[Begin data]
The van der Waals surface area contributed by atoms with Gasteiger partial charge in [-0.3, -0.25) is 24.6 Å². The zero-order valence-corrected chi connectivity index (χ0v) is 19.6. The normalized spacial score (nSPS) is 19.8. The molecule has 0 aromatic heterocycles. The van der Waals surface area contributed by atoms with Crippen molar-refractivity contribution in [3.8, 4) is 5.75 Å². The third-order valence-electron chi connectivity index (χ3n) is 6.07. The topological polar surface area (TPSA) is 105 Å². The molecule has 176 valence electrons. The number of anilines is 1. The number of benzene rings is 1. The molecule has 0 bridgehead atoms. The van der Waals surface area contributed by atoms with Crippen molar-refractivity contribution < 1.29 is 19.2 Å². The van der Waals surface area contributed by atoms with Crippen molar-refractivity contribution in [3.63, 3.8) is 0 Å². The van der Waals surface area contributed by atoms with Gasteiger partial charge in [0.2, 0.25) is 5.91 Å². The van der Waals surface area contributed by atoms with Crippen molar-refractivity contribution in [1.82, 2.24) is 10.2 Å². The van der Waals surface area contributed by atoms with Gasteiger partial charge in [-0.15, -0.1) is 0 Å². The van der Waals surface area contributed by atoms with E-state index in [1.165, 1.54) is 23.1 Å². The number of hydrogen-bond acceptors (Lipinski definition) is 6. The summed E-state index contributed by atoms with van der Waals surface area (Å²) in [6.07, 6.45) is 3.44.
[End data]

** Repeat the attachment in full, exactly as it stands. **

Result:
The van der Waals surface area contributed by atoms with Gasteiger partial charge in [-0.3, -0.25) is 24.6 Å². The zero-order valence-corrected chi connectivity index (χ0v) is 19.6. The normalized spacial score (nSPS) is 19.8. The molecule has 0 aromatic heterocycles. The van der Waals surface area contributed by atoms with Crippen molar-refractivity contribution in [3.8, 4) is 5.75 Å². The third-order valence-electron chi connectivity index (χ3n) is 6.07. The topological polar surface area (TPSA) is 105 Å². The molecule has 176 valence electrons. The number of anilines is 1. The number of benzene rings is 1. The molecule has 0 bridgehead atoms. The van der Waals surface area contributed by atoms with Crippen molar-refractivity contribution < 1.29 is 19.2 Å². The van der Waals surface area contributed by atoms with Crippen molar-refractivity contribution in [3.63, 3.8) is 0 Å². The van der Waals surface area contributed by atoms with Gasteiger partial charge in [0.2, 0.25) is 5.91 Å². The van der Waals surface area contributed by atoms with Crippen molar-refractivity contribution in [1.82, 2.24) is 10.2 Å². The van der Waals surface area contributed by atoms with Gasteiger partial charge in [-0.15, -0.1) is 0 Å². The van der Waals surface area contributed by atoms with E-state index in [1.165, 1.54) is 23.1 Å². The number of hydrogen-bond acceptors (Lipinski definition) is 6. The summed E-state index contributed by atoms with van der Waals surface area (Å²) in [6.07, 6.45) is 3.44.